Toussaint Breda who was later called Toussaint L’ouverture was born in Saint Dominique which is now known as Haiti. It was controlled by the French. Toussaint learned of Africa from his father, who had been born a free man there. Toussaint was fortunate in having a liberal master who had him trained as a house servant and allowed him to learn to read and write. He would read books that he could get his hands on. He admired the writings of the French Enlightenment Philosophers who spoke of individual rights and equality.
In 1789, the French did not want to end the slavery so they made a law called “Declaration of Rights of man” For all French man including free black and malattoes (which means those of mixed race).
By doing this it officially abolished slavery in its colony. The plantation owners in the colonies were furious because if the blacks were being free they wouldn’t be able to have black people work for them. So they decided to fight back. In 1791, the revolutionaries gave in and agreed on their measures. In 1794, Toussaint Breda became the leader of the Saint Dominique who rebelled and abandoned his Spanish allies. He became known as Toussaint L’ouverture, “the one who finds the opening.” He joined the force of the French Republic as brigadier general troops against Spain.
After the Civil War, state legislatures enacted codes to define or limit the freedom of the slaves. These Black Codes, as they were called, were in essence an extension another revised form of slavery. U. S. legislation declared all slaves free, and then allowed the individual states to enact their own regulations to control or limit that freedom. Yes, they were now free, but the government s laws ...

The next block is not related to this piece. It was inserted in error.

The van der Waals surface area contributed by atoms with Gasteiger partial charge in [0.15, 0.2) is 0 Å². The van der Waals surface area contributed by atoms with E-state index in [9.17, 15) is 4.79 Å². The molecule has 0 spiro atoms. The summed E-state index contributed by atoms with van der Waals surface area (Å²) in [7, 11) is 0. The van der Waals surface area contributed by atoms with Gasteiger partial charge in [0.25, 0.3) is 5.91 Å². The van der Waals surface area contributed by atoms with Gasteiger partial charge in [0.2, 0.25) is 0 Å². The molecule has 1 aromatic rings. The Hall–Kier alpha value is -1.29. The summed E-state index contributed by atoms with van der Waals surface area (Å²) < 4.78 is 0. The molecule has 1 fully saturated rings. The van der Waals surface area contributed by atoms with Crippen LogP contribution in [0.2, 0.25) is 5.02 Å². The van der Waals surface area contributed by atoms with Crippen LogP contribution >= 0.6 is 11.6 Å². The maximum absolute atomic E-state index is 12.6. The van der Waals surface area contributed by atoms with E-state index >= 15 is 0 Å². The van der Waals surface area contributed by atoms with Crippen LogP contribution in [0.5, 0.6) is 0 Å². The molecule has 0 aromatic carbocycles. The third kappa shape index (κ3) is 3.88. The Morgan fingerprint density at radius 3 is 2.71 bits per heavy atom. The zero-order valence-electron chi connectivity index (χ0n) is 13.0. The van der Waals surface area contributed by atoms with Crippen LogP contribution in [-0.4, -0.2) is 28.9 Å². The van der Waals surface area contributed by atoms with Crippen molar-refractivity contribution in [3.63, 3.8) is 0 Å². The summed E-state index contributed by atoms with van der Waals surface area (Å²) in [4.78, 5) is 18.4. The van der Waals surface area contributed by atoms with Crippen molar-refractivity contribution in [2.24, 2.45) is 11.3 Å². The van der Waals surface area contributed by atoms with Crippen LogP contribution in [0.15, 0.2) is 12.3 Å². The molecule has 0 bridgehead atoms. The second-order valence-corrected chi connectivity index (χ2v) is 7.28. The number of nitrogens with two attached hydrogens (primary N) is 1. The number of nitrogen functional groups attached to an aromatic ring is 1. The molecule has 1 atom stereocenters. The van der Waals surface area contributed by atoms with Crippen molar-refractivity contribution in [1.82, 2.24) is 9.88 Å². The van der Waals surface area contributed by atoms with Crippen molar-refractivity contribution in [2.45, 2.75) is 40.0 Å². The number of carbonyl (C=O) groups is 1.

In 1797, Toussaint was made commander in chief of the island by the French convection. Following the defeat of the Spanish and British forces, Toussaint began to move toward independence from France with Toussaint as its Governor; St. Dominique was acting as an independent state. In 1802, Napoleon Bonaparte, who seized power in France in 1799, sought restore slavery to the West Indies through political guile and military forces. By 1803, Napoleon and Toussaint agreed to term of peace. Napoleon agreed to recognize Haitian independence and Toussaint agree to retire from public life.
A few months later, the French invited Toussaint to come to a negotiating meeting will full safe conduct. When he arrived, the French, at Napoleon’s orders betrayed the safe conduct and arrested him, putting him on a ship headed for France. Napoleon ordered that Toussaint be placed in a prison dungeon in the mountains and murdered by of cold, starvation and neglect. Toussaint died in prison but the fighting continues under the leadership of Jean Jacques Dessalines and Henri Christophe. On Jan 1, 1804, Dessalines proclaimed him ruler of the new nation which was called Haiti “a higher place”.